Having to eject from your aircraft pretty much invariably means you’re having a bad day, but that day could be much worse if you find yourself stuck behind enemy lines without the means to defend yourself. That’s the problem the Air Force is seeking to solve with the GAU-5A–a modified M4 Carbine assault rifle that breaks apart into two pieces for easy stowing in the ejection seats of modern combat jets.
The Air Force Gunsmith Shop, a group dedicated to the branch’s firearm repair and maintenance, were tasked with developing a weapon system that could engage targets accurately at up to 200 meters and fit into the storage compartment of modern ejection seats. Simple as that may seem, the challenges were plentiful: The service’s new M17 pistol would stow easily in the seat, but would be all but useless at 200 meters for anyone but the best of shots. The M-4 Carbine, another service favorite, could engage targets at that distance with plenty of room to spare… but at 33 inches long, the 7-pound rifle wouldn’t fit in the seat.
“The most rewarding part of my job is getting [small arms] through the shop and taking a weapon that has been beat up and heavily used, and returning it to the user practically brand new,” Richard Shelton, chief of the Gunsmith Shop, said in a press release.
“The other rewarding thing is when we work with the using community to develop specific weapons for a specific Air Force need.”
The solution, the Air Force Gunsmith Shop decided, was to create a break-down version of the M4 that could stow inside the seat and the GAU-5A was born.
The rifle, which is functionally the same as the platform employed by the Army, Marine Corps, and Air Force Security Forces, splits into two parts at the end of the receiver, allowing for the barrel to be removed and stowed alongside the weapon’s main body. As a result, the entire rifle and four fully loaded 30-round magazines now fit in the decidedly tiny dimensions of just 16 inches by 14 inches by 3.5 inches – the space allowed for storage in the standard ACES II ejection seat.
When fully assembled, the GAU-5A is shorter than a standard M4, thanks to its 12.5 inch barrel (cut down from the standard 14.5 inches). While the traditional M4 does split into two pieces (the upper and lower receivers), neither of these pieces would fit in the ejection seat storage space, so the Air Force opted for an off-the-shelf solution in the form of Cry Havoc Tactical’s Quick Release Barrel Kit (QRB Kit). The kit allows the shortened barrel and hand guard to be removed from the body of the rifle. Other modifications include front and rear sights that fold down, to further conserve space.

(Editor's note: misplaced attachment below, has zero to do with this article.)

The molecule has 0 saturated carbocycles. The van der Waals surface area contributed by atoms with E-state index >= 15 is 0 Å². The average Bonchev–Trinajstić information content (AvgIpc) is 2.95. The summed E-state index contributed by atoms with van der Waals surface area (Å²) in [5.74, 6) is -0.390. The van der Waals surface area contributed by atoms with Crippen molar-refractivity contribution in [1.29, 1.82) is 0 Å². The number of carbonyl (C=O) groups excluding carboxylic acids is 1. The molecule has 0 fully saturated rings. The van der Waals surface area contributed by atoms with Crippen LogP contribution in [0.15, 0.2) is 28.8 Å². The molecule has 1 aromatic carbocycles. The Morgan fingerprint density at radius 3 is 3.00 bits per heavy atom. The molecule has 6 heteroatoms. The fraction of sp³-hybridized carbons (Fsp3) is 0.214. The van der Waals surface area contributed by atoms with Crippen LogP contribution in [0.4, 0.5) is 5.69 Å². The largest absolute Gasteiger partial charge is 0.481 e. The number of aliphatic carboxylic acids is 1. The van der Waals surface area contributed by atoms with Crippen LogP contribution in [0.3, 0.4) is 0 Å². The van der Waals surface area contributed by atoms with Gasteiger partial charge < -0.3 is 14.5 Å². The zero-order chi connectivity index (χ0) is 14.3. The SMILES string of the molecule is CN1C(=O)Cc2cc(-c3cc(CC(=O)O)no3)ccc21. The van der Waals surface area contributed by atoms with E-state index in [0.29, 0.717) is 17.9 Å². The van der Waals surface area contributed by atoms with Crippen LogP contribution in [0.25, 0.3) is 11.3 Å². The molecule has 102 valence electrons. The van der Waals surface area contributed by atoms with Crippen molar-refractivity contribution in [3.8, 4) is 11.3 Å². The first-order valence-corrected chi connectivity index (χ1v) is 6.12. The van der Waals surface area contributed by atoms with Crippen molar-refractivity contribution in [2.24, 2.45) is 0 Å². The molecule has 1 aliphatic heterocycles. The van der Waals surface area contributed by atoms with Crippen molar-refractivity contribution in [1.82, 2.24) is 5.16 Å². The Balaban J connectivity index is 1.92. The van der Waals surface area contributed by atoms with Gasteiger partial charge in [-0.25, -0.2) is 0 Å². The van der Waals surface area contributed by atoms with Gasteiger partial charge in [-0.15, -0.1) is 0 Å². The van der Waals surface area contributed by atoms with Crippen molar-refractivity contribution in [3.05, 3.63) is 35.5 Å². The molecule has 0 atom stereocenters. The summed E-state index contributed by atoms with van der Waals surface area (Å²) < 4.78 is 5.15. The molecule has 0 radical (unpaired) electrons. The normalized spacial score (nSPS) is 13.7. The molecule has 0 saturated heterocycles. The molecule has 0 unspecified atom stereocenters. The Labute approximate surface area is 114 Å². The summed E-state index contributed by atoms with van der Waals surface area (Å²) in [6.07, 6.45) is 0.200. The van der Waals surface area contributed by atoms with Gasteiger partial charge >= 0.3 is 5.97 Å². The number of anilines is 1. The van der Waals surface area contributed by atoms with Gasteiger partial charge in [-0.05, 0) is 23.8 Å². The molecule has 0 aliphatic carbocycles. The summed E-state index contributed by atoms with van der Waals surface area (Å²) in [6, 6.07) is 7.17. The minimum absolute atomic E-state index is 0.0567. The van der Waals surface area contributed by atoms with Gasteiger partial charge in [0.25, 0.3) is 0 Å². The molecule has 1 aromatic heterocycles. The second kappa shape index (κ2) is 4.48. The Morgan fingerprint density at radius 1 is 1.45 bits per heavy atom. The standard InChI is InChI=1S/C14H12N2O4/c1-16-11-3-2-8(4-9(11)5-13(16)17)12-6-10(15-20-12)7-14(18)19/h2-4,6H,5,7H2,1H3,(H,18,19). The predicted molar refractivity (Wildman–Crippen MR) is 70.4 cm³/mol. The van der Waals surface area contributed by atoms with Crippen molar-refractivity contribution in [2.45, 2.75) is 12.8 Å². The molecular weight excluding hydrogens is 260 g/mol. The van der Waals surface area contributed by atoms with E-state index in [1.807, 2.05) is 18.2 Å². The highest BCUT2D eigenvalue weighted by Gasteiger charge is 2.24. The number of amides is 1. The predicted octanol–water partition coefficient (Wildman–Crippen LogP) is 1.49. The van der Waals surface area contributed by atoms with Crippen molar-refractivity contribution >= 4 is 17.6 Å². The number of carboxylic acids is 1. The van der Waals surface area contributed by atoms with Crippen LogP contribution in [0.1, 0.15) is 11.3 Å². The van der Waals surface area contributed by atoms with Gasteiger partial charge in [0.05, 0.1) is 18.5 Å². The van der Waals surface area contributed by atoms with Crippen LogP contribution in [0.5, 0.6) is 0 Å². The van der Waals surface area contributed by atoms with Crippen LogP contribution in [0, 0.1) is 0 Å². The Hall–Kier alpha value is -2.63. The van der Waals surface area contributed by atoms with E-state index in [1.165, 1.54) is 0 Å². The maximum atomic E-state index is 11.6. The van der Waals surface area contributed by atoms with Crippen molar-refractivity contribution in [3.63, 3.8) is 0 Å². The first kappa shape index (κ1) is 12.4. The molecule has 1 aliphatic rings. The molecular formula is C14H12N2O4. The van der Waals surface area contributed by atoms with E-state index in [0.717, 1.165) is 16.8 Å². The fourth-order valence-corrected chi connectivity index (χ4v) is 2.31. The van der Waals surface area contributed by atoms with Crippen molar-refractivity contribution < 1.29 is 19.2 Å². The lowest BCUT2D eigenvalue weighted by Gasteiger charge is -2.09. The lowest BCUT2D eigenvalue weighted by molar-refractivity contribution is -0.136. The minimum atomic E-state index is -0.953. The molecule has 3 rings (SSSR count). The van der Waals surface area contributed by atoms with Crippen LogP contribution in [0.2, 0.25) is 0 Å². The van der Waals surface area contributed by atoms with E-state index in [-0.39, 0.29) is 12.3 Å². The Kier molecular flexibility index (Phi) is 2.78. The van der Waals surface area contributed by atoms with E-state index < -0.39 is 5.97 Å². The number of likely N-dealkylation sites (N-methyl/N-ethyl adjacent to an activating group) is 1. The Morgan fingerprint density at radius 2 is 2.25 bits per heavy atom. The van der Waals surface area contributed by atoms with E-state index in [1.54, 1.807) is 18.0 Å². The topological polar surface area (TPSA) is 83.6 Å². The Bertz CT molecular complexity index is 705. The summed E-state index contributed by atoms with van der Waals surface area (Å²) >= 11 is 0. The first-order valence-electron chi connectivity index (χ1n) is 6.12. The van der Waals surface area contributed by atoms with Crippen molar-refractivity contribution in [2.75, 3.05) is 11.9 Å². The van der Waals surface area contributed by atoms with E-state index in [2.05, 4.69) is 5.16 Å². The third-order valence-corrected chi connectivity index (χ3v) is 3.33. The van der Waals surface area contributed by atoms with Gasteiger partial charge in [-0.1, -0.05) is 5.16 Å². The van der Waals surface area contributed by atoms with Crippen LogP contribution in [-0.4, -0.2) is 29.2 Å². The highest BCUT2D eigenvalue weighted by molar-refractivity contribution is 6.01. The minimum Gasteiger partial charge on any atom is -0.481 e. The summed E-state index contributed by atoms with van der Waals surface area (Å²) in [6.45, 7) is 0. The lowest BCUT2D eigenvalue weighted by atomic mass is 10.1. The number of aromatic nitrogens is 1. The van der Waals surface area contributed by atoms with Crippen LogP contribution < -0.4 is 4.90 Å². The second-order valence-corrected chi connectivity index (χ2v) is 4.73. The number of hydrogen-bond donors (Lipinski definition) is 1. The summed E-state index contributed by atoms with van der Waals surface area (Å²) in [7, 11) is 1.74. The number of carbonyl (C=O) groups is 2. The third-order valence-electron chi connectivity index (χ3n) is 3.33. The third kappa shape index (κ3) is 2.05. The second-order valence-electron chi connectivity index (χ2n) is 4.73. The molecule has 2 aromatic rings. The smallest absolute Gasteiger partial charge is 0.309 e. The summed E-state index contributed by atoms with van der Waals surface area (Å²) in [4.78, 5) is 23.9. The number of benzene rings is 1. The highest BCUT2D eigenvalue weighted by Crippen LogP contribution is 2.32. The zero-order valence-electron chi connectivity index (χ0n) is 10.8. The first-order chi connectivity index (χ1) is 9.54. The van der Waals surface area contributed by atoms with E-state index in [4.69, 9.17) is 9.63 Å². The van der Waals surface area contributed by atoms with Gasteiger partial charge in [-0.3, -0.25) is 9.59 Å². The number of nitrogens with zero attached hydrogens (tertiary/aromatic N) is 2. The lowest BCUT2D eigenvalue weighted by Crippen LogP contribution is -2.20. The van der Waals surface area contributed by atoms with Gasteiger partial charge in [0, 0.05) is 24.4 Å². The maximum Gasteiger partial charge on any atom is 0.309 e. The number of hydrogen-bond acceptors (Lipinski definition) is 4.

It’s not just important that the weapon fit in a compact space, it also has to come together quickly and easily. Ejecting from an aircraft is a rough ride, and any pilot in need of the GAU-5A Rifle will undoubtedly be experiencing a great deal of stress. Thats why it’s essential for the weapon system to go together and set up for use quickly and easily.
In order to utilize the GAU-5A, a pilot will just need to remove it from the back of the ejection seat, fold the pistol grip forward, insert the barrel, and pop up the sights. From there, it runs just like any other M4–just insert a magazine, rack the charging handle to the rear, and start flinging lead downrange. According to the Air Force, it only takes about 30 seconds to get the weapon into firing order.
Bail out weapons aren’t a new thing for the U.S. Air Force, and they’re not only seen as a means of defense. In the event a pilot is downed in rural territory, he or she may go days before they’re found. It’s not unheard of for pilots to see their bail out weapon as much as a hunting platform as a defensive weapon. Of course, previous bail out weapons were chambered in .38 or even .22 calibers, which made small game hunting more realistic. The GAU-5A delivers far more firepower, which makes it a more effective defensive weapon than rabbit-hunting tool.
A total of 7.200 of the GAU-5A platform have gone out to Air Force units around the globe, according to Popular Mechanics.